What Is Tax Fraud?

Tax Fraud Explained in Less Than 4 Minutes

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Tax fraud is the act of intentionally and wrongfully trying to evade taxes, which can lead to both civil and criminal penalties.

Understanding what tax fraud is compared to legal strategies that reduce tax liability can help taxpayers stay on the right side of the law while minimizing their tax burden.

Definition and Examples of Tax Fraud

Tax fraud involves knowingly committing a wrongdoing to evade taxes that should be owed. For example, someone might report less income than they know they truly earned to deceive tax agencies and pay less income tax.

Importantly, tax fraud differs from tax avoidance. Tax avoidance involves legally minimizing taxes, such as by taking full advantage of provisions in the tax code that allow you to deduct legitimate expenses.

According to the Internal Revenue Service (IRS), “Taxpayers have the right to reduce, avoid, or minimize their taxes by legitimate means. One who avoids tax does not conceal or misrepresent, but shapes and preplans events to reduce or eliminate tax liability within the parameters of the law.”


Tax fraud involves intentional wrongdoing, such as a business owner claiming an expense for something they never purchased. The IRS might then discover this lie during an audit, for example.

Claiming an illegitimate expense and intentionally trying to trick the IRS or another tax agency into thinking that you have less taxable income than you really do is tax fraud.

How Tax Fraud Works

You commit tax fraud when you knowingly try to pay less in taxes than you legally owe. Making an honest mistake on your taxes (like miscalculating) or being negligent (like failing to keep records) could potentially just incur a penalty. Still, tax fraud differs, as it is intentionally done by the taxpayer to illegally pay less money than they actually owe.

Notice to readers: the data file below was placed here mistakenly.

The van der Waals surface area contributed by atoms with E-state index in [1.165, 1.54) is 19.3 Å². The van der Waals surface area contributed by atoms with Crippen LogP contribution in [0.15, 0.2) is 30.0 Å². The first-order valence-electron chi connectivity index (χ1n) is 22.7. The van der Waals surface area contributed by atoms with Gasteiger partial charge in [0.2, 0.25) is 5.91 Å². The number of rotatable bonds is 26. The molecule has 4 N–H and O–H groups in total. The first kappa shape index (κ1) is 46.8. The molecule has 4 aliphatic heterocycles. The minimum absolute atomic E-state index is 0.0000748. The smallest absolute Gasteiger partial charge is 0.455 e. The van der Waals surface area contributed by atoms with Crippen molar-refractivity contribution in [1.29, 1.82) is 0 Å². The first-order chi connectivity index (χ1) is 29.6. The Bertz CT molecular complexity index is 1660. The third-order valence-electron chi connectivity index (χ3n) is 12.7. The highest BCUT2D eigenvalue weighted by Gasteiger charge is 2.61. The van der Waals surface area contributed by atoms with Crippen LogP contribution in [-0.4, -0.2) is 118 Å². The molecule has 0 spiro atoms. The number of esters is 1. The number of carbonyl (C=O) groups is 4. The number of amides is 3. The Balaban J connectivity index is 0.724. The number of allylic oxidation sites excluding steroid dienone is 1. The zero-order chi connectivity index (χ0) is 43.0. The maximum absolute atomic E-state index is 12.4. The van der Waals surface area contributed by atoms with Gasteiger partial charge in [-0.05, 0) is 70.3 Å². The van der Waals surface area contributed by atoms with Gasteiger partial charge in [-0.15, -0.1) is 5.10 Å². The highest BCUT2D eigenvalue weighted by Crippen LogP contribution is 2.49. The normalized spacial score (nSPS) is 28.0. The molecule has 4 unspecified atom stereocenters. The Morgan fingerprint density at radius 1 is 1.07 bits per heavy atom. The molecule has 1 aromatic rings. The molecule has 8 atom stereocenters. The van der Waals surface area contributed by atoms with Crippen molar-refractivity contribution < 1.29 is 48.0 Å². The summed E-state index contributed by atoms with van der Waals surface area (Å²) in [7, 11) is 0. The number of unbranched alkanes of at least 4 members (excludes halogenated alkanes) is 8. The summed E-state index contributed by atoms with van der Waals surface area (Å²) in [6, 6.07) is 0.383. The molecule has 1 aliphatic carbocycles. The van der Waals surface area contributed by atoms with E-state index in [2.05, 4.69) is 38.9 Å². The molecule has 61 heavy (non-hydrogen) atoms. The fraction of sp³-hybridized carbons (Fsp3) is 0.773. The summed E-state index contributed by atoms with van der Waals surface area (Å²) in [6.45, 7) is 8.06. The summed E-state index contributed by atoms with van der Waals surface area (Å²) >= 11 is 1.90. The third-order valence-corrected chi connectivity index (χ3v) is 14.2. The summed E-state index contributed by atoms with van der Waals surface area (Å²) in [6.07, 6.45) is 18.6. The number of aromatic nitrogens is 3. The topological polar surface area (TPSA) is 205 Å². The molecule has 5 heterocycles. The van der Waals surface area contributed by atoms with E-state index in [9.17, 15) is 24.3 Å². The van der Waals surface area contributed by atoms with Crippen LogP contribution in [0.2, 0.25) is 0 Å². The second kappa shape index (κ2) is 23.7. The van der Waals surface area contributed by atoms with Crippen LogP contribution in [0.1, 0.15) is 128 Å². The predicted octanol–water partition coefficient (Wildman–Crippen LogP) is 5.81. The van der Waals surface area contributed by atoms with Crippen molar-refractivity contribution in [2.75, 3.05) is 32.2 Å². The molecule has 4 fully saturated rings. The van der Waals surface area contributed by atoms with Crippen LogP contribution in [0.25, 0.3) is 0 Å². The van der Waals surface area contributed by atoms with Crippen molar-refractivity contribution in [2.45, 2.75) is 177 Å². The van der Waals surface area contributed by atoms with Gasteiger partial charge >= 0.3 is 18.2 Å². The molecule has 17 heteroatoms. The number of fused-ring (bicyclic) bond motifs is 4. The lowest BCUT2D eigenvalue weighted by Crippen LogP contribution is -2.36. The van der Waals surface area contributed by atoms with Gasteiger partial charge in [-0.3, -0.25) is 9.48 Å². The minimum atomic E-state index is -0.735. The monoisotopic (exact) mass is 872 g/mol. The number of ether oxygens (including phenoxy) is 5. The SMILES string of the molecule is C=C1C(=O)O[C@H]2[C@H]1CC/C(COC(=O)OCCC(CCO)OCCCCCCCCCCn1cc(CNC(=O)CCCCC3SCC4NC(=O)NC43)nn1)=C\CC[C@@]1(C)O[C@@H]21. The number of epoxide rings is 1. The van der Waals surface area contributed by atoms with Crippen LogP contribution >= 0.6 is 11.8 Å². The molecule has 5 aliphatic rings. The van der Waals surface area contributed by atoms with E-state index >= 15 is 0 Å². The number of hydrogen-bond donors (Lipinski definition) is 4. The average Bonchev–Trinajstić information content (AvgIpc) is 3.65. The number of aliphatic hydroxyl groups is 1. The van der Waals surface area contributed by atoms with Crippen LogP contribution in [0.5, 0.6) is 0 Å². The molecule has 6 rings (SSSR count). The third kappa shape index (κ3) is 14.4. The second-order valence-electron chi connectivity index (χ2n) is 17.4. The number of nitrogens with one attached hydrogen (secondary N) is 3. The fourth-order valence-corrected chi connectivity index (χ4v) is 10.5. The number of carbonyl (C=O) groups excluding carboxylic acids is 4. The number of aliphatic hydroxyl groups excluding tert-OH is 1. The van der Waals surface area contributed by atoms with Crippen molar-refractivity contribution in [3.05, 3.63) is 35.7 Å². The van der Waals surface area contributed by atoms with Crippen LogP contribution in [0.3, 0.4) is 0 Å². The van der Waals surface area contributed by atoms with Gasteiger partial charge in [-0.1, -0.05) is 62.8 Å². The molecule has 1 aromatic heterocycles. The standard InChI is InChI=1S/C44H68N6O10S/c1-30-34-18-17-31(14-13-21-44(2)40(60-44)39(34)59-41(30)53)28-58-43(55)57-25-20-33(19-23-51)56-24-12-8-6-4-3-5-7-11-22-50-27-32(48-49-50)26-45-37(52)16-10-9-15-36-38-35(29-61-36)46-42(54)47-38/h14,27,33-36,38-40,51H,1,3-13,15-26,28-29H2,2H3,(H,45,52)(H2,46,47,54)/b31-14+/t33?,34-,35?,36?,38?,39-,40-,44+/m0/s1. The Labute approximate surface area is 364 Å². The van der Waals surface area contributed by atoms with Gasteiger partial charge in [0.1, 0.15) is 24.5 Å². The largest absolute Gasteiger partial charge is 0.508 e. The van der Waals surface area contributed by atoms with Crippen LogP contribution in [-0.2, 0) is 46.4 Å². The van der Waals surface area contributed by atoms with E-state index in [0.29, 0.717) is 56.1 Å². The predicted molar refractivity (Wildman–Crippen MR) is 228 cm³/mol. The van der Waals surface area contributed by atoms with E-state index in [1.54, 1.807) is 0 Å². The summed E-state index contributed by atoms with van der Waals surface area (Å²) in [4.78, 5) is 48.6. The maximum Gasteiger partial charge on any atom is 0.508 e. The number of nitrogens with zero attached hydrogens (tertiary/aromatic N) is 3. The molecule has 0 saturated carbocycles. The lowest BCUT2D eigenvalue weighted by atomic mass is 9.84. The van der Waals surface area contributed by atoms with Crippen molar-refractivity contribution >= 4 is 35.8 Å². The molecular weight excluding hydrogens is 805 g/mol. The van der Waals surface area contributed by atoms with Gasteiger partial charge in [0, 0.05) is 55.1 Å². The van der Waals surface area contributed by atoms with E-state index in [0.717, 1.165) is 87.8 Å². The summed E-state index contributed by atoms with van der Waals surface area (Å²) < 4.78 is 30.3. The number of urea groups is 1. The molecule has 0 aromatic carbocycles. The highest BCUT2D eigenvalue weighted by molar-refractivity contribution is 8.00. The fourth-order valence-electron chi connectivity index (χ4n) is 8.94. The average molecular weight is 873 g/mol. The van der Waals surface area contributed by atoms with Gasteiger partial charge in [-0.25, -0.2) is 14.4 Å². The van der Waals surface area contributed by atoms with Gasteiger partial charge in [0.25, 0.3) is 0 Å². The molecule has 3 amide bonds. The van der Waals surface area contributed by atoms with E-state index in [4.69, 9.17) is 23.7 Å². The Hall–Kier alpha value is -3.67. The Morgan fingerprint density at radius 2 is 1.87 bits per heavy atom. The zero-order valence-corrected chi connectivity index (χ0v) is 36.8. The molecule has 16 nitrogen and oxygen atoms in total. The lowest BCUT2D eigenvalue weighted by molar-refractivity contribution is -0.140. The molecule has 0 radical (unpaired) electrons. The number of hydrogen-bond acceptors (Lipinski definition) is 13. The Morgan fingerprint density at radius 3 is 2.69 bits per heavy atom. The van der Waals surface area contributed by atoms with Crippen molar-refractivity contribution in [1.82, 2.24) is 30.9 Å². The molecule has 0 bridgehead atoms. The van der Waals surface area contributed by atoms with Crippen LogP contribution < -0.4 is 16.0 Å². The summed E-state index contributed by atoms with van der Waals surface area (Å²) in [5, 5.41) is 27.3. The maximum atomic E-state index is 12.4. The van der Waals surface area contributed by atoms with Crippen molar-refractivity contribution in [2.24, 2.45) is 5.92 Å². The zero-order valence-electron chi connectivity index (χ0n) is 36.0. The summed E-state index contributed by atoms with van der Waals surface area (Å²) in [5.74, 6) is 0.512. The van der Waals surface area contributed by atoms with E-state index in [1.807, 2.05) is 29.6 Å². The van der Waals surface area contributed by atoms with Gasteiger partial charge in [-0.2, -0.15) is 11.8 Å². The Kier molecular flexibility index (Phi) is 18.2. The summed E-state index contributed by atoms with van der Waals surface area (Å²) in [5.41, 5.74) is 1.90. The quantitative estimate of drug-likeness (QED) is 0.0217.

Normally, you owe income taxes on the money you earn, aside from adjustments like credits and deductions. But someone committing tax fraud might knowingly try to hide some of their income or assets in an effort to pay less tax.

For example, someone committing tax fraud might keep a secret bank account and only report earnings that go into a known bank account. Or, to deceive tax agencies, a business owner might try to reduce their taxable income by claiming they paid $50,000 in advertising expenses when really they only paid $5,000.

When you commit tax fraud, you could be prosecuted. In civil fraud cases, the government might try to collect the correct amount of tax owed plus penalties. But those who commit tax fraud can also face criminal prosecution. That can mean fines and/or potentially even going to prison for tax fraud.


Tax agencies like the IRS can catch tax fraud through several means. An audit, for example, might reveal that a claimed deduction for a business expense was faked by the taxpayer. The IRS has access to certain records that might reveal tax fraud, such as a 1099 form that reports income from freelance or gig work that you chose not to report and tried to hide from the IRS.

What Tax Fraud Means for Individuals

Tax fraud is a serious issue, not only for moral reasons regarding paying your fair share of taxes but also because it is illegal. If you try to deceive the IRS or other tax agencies, you could face significant penalties or even go to prison.

Keep in mind that trying to pay less than what you legally owe is very different from making legal, strategic tax-reduction decisions, like maximizing retirement contributions to tax-deductible accounts.

So when it's time to do your taxes, you may want to work with a tax professional or use tax software that can help you find as many legal tax deductions and tax credits as possible. But avoid working with someone who encourages you to do something fraudulent, like underreporting your income.

Key Takeaways

  • Tax fraud involves knowingly committing a wrongdoing by trying to pay less tax than what’s legally owed according to the tax code.
  • Tax avoidance differs from tax fraud, as the former involves taking advantage of legal strategies, like maximizing legitimate tax deductions.
  • Committing tax fraud can potentially lead to civil and criminal penalties, including imprisonment.
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  1. IRS. “Overview/Definitions,” See “ (01-23-2014) Avoidance vs. Evasion.”

  2. IRS. “Fraud,” Page 6.

  3. IRS. “Accuracy-Related Penalty.”

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